Re: [Geopriv] Geopriv for emergency calls

From: Henning Schulzrinne ^lt;hgs@cs.columbia.edu>
Date: Tue Nov 18 2003 - 09:24:16 EST

> you argue that this message communication is not end-to-end. why do you
> think that end-to-end security is then problematic?
>
> i assume you would like to avoid asymmetric cryptographic algorithms.
>
> does the originating terminal (sip phone) know which entity is going perform
> cryptographic verification?
>

No - that's the whole point (unless you assume that all emergency call
centers share the same private/public key pair, which is clearly not a
good idea). You address the message to an abstract entity, but the
recipient may, depending on your location, be any of thousands of
emergency call centers, all operated by different governmental entities.

Redirection can solve some of these problems, but it does add
significant delay if you have to traverse the wireless channel several
times and transmit a large (signed) object across it or have to set up
an on-demand TLS connection with the multiple round-trip times that
requires.

(Redirection = contact locally trusted proxy that then tells you the
identity and public key of the ECC, so that you can send e2e encrypted
material. This assumes that there is a directory of such ECCs that is
being made available to the public. This, unfortunately, may or may not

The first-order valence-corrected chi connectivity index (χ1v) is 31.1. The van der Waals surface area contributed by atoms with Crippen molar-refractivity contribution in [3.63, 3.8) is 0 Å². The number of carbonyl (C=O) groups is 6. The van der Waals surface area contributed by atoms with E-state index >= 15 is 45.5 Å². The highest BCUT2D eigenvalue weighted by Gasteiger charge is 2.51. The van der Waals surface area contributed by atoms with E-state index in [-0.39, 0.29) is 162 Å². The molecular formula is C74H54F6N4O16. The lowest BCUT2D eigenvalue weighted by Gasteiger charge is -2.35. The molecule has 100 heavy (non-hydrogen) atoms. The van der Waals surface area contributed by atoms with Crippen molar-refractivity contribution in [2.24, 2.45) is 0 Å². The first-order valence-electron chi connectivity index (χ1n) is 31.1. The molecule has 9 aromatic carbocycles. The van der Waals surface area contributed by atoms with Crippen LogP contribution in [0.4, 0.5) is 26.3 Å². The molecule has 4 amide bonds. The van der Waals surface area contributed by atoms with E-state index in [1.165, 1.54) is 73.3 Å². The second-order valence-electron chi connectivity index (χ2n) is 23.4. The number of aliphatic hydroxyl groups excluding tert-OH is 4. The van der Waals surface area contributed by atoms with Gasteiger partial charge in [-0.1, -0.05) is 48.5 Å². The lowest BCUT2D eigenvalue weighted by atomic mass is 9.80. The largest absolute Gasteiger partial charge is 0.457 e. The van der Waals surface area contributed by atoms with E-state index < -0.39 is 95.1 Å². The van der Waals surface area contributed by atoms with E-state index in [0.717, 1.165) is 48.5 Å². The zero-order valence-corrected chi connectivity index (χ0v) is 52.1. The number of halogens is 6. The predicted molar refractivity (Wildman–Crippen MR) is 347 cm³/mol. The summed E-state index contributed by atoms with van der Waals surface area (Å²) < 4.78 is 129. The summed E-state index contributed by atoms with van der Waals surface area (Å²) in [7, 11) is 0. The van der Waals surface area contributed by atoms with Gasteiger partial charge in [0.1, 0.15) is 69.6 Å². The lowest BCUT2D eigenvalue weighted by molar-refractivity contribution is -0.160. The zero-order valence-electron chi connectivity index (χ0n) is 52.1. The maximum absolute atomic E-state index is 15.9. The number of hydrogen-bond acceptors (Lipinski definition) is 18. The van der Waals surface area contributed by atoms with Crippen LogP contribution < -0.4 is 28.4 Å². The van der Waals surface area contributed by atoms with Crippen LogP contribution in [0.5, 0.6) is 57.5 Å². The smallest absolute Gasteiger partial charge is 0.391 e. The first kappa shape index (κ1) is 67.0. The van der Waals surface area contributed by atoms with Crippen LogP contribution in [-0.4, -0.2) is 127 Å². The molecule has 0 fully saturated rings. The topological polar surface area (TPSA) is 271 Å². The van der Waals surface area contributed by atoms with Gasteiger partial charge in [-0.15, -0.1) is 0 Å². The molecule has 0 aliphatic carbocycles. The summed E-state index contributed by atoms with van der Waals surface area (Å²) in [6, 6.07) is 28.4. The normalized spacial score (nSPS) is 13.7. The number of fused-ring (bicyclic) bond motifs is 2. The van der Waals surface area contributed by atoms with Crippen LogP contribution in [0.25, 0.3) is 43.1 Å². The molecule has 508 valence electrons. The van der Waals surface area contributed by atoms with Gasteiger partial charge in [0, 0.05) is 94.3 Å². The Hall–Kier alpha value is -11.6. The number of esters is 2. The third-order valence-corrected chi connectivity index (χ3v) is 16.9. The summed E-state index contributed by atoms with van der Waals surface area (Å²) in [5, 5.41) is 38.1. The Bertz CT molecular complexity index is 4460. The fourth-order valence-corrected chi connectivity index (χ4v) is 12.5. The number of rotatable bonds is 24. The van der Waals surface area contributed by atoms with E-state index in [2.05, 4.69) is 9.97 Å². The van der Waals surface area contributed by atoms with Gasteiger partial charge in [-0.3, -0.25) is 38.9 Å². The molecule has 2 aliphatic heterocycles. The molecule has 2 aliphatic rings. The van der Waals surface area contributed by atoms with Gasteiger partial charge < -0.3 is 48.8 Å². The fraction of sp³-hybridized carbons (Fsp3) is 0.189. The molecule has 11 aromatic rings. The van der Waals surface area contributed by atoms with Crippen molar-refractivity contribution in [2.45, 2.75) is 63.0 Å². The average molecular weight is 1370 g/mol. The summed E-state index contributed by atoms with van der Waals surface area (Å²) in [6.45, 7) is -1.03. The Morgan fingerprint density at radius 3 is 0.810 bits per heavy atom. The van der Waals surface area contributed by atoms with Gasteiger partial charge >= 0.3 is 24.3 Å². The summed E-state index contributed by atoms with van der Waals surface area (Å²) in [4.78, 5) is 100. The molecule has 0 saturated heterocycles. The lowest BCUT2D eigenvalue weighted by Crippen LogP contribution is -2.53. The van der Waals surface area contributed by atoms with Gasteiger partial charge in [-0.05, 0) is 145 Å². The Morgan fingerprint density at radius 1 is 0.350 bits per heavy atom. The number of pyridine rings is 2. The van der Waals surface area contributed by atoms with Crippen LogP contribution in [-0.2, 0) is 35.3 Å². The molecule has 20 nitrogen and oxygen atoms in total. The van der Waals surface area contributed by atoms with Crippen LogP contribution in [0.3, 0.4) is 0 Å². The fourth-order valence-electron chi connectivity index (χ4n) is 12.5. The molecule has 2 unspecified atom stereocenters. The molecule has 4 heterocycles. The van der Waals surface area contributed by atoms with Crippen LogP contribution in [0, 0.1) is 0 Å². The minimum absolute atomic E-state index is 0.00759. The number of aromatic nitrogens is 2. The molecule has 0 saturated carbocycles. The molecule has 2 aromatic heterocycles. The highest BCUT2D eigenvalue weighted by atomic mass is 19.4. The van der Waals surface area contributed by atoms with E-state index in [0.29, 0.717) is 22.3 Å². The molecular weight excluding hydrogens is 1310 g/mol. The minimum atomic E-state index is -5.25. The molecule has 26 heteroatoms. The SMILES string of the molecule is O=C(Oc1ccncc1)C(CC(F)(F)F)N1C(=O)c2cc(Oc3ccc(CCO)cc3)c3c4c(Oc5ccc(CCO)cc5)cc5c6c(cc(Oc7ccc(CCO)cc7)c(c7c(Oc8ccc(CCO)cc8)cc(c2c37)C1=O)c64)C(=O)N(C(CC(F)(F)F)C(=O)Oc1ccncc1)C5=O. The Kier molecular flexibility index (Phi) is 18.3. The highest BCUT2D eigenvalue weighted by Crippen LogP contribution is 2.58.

happen; I'm working within NENA to convince people that they should, but
calling this an uphill struggle is an understatement.)

> is it sufficient to protect the location object to the first entity (e.g.,
> first sip proxy) only? is there are strong trust relationship between the
> entities in the network which need to inspect location information for the
> purpose of routing the call?

Depends on what you define by trust. You pretty much have to trust your
outbound proxy, as it can probably just refuse to open the firewall for
you and it needs to be able to inspect the destination address. It knows
your network attachment point, so it probably has a good idea about your
location in any event.

The outbound proxy will then likely contact some kind of proxy or
redirect server that has knowledge of the geo-to-ECC mapping. While no
such entities exist today in the IP arena, it seems reasonable to assume
that they will be operated by either a government agency or a delegate
(some private company or not-for-profit operating the service on a
contract basis). In the PSTN, the model is similar, with the 'selective
router' filling that role, operated typically by the ILEC in the US, on
a PUC-regulated basis.

> this sounds very useful for me. in order to protect the location object
> against eavesdroppers it has to be encrypted.
> this needs to be considered.

Presumably channel security such as TLS can satisfy this need.

>
> i think that it might be difficult to mandate s/mime protection everywhere
> particularly since you might already protect sip signaling (or other using
> protocols) already. considering this issue in light of the using protocol
> might be useful.
>

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Received on Tue Nov 18 09:25:21 2003

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